NEW YORK — Murakami-mania hit New York last week as the “Little Boy: The Arts of Japan’s Exploding Subculture” exhibition at the Japan Society opened to much media fanfare.

But the scope of this ambitious project and the “Murakami influence,” as the New York Times dubbed it, is not only limited to the confines of the Japan Society. For the next three months the purveyors of what Alexandra Munroe, director of the Japan Society Gallery, calls “Japan’s psyche” will infiltrate the New York subway systems and shopping districts with posters and public art and inject a dose of the kawaii (cute) into this least kawaii of cities.

Curated by Takashi Murakami, the bad boy of Japanese “neo-pop” art (he of Roppongi Hills and Louis Vuitton fame), “Little Boy” is the final installment of his “Superflat” trilogy.

The trilogy project, launched in 2001 with the “Superflat” exhibition at the Museum of Contemporary Art in Los Angeles, was followed by the second “Coloriage” exhibition at the Fondation Cartier de L’art Contemporain in Paris a year later.

Both “Superflat” and “Coloriage” presented a catch-all for popular Japanese arts based on their “flat,” cartoon-like style and sci-fi-inspired creativity. This new exhibition is touted as pushing beyond the mere surface optics of Japanese pop culture, and embarking on an exercise in social psychoanalysis.

“I invited Murakami in 2001 to curate an exhibition on contemporary Japanese popular culture,” said Munroe, in an interview last week. “I asked him to give me not only the cute image but the dark image. I asked him specifically for the psyche of contemporary Japan. I wanted the pulse — and he delivered.”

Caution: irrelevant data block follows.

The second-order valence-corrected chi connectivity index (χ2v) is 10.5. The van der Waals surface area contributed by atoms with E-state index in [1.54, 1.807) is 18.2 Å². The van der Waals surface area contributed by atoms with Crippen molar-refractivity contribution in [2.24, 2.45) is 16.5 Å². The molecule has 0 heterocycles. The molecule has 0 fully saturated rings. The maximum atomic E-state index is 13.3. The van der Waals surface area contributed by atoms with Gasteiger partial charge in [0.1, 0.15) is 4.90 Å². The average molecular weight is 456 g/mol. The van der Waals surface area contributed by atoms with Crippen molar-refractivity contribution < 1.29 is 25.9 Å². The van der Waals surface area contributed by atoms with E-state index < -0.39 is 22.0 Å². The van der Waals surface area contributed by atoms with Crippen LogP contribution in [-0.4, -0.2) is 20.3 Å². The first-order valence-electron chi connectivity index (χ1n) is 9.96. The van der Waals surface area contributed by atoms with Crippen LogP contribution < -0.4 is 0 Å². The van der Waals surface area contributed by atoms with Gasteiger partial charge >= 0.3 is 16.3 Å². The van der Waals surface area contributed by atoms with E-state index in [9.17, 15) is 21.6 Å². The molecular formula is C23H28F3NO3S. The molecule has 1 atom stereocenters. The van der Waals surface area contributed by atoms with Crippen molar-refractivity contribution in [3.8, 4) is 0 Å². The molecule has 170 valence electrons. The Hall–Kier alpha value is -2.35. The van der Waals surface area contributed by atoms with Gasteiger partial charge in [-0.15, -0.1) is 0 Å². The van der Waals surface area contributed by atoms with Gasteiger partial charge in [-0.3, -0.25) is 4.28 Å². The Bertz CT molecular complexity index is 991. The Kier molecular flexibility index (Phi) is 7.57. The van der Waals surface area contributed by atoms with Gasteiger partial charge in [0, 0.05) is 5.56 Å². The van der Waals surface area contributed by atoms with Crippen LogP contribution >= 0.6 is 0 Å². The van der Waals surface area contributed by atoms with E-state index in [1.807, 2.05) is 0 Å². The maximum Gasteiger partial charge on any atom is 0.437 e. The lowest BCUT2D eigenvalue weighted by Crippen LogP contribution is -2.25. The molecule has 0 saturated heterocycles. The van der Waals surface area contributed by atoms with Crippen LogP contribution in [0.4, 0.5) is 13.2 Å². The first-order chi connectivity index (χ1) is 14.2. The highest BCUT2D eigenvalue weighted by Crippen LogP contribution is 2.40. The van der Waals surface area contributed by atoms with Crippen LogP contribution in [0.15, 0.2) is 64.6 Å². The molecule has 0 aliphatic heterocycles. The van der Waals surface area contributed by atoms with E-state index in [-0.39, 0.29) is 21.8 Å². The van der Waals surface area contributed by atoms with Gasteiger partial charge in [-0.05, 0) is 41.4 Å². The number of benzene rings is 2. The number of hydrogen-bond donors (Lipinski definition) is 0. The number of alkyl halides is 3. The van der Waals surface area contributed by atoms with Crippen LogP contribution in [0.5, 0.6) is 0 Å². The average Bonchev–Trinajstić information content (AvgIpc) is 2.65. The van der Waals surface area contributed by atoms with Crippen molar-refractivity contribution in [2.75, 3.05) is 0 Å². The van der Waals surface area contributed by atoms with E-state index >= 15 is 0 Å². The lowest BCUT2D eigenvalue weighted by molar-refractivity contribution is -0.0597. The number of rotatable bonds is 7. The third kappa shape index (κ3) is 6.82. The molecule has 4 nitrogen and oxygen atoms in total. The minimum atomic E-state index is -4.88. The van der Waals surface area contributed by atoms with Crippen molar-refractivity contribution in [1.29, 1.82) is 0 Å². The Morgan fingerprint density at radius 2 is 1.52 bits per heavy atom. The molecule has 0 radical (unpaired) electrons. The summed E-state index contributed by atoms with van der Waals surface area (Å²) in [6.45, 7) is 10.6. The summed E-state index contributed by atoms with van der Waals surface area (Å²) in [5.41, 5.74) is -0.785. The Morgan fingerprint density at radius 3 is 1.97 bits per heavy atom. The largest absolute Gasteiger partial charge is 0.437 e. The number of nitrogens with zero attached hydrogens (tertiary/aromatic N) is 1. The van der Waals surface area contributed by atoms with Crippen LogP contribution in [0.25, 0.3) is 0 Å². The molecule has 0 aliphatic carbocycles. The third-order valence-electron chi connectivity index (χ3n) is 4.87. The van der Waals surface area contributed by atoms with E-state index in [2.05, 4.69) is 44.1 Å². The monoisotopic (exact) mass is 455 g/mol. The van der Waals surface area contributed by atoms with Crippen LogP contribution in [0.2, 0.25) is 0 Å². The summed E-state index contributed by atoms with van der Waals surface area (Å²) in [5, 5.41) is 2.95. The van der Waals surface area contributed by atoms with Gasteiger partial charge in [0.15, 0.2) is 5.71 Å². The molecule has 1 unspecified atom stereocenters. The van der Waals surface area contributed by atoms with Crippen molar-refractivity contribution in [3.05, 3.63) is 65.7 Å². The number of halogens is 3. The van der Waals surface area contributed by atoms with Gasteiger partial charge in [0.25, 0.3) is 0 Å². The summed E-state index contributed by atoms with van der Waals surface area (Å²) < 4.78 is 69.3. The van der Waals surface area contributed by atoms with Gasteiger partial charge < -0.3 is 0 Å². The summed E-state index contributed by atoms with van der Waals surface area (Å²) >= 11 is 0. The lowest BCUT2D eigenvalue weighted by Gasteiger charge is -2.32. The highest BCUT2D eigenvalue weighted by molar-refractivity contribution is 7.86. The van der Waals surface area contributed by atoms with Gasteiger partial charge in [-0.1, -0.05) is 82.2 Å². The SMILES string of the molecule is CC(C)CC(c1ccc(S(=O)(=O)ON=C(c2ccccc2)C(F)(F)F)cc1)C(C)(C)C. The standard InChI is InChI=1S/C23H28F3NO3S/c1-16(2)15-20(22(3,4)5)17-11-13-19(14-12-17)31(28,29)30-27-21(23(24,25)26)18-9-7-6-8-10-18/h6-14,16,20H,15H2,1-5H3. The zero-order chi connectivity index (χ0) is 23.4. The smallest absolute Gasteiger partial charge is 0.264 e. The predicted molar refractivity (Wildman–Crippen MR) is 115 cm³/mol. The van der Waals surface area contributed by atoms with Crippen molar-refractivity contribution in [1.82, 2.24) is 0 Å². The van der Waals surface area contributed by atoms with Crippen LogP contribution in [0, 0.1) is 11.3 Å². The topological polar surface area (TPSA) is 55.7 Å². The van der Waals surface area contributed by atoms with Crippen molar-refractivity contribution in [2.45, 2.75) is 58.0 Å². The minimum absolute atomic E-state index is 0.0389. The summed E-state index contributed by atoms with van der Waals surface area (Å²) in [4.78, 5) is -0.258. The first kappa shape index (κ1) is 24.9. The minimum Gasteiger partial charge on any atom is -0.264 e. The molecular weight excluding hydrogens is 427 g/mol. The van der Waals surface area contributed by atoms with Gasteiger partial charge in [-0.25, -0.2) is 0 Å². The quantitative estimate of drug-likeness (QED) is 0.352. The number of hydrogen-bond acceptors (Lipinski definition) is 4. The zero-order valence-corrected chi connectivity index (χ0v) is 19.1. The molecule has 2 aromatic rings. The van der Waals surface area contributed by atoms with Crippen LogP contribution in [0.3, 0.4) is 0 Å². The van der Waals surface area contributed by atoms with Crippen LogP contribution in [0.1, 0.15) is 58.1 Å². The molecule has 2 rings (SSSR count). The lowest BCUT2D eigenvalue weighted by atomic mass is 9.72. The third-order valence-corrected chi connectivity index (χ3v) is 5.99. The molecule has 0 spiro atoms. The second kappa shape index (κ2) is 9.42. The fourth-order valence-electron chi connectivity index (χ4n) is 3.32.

The end product is classic Murakami. The works of 10 contemporary Japanese artists (many of whom are Murakami’s Kaikai Kiki, a kind of atelier of proteges), and veteran “Superflat” show artists — Chiho Aoshima; Chinatsu Ban; Mr.; Aya Takano — mingle with Hello Kitty, Godzilla and cult anime hit “Akira.” Walking through the show, marveling at Murakami’s hand-picked collection crammed into the small gallery space, it’s almost as if one has entered the wacky world of the otaku (nerd, geek) . . . or perhaps a toy store.

The title “Little Boy” is cheekily provocative and refers to the codename for the atomic bomb dropped on Hiroshima on Aug. 6, 1945. “To most Japanese, the term ‘Little Boy’ conjures up memories of catastrophic defeat and represents a narrative of national humiliation,” writes Munroe in the exhibition catalog.

The thesis of the exhibition is simple, perhaps too simple: “A pervasive impotence defines the culture of postwar Japan, where everything is peaceful, tranquil, lukewarm. Our general removal from world politics and distorted dependence on the United States leaves us in a circumscribed, closed-in system, inhabiting an Orwellian, science-fiction realm,” Murakami states in the same catalog.

In this exhibition, Murakami takes the bombing of Hiroshima as a point of departure for analyzing the postwar Japanese obsession with imagery of atomic bombs, toxic wastelands and mass destruction dominating cartoon narratives. One of Murakami’s works, “Time Bokan — Black,” in which a mushroom cloud takes on the shape of a skull embellished with his hallmark flowers, is a parody of this theme.

The imagery of the titles also refers to the “infantalization” and effective “disempowerment” of the Japanese culture and mindset represented by concepts like kawaii and otaku.

Despite the “infant” imagery evoked, the childish waifs of Aya Takano are no innocent virgins. Similarly, Yuki Ohshima’s bishojo (beautiful girls) strike scandalously suggestive poses in a work that symbolizes the conflation of kawaii and otaku cultures.